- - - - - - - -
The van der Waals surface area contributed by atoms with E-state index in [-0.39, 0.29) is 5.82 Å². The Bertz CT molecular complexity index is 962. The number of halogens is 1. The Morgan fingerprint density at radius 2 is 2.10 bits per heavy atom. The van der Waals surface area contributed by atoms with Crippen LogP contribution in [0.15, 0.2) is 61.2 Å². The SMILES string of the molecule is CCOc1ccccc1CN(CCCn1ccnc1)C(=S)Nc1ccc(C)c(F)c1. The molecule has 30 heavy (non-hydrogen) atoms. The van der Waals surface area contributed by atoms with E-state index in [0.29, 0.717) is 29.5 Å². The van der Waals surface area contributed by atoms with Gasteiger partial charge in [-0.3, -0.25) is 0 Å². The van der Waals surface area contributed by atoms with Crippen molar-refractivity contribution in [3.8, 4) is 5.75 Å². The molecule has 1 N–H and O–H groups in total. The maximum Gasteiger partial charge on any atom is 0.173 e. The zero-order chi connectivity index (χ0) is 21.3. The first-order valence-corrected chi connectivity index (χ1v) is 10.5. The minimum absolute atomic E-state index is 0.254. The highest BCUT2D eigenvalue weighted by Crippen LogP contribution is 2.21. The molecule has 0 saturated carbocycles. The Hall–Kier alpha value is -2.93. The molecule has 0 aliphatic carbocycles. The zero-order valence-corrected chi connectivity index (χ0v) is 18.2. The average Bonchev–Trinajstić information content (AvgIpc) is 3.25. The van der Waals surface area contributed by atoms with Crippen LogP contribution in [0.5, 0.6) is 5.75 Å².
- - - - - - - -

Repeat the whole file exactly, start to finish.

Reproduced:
The van der Waals surface area contributed by atoms with E-state index in [-0.39, 0.29) is 5.82 Å². The Bertz CT molecular complexity index is 962. The number of halogens is 1. The Morgan fingerprint density at radius 2 is 2.10 bits per heavy atom. The van der Waals surface area contributed by atoms with Crippen LogP contribution in [0.15, 0.2) is 61.2 Å². The SMILES string of the molecule is CCOc1ccccc1CN(CCCn1ccnc1)C(=S)Nc1ccc(C)c(F)c1. The molecule has 30 heavy (non-hydrogen) atoms. The van der Waals surface area contributed by atoms with E-state index in [0.29, 0.717) is 29.5 Å². The van der Waals surface area contributed by atoms with Gasteiger partial charge in [-0.3, -0.25) is 0 Å². The van der Waals surface area contributed by atoms with Crippen molar-refractivity contribution in [3.8, 4) is 5.75 Å². The molecule has 1 N–H and O–H groups in total. The maximum Gasteiger partial charge on any atom is 0.173 e. The zero-order chi connectivity index (χ0) is 21.3. The first-order valence-corrected chi connectivity index (χ1v) is 10.5. The minimum absolute atomic E-state index is 0.254. The highest BCUT2D eigenvalue weighted by Crippen LogP contribution is 2.21. The molecule has 0 saturated carbocycles. The Hall–Kier alpha value is -2.93. The molecule has 0 aliphatic carbocycles. The zero-order valence-corrected chi connectivity index (χ0v) is 18.2. The average Bonchev–Trinajstić information content (AvgIpc) is 3.25. The van der Waals surface area contributed by atoms with Crippen LogP contribution in [0.5, 0.6) is 5.75 Å².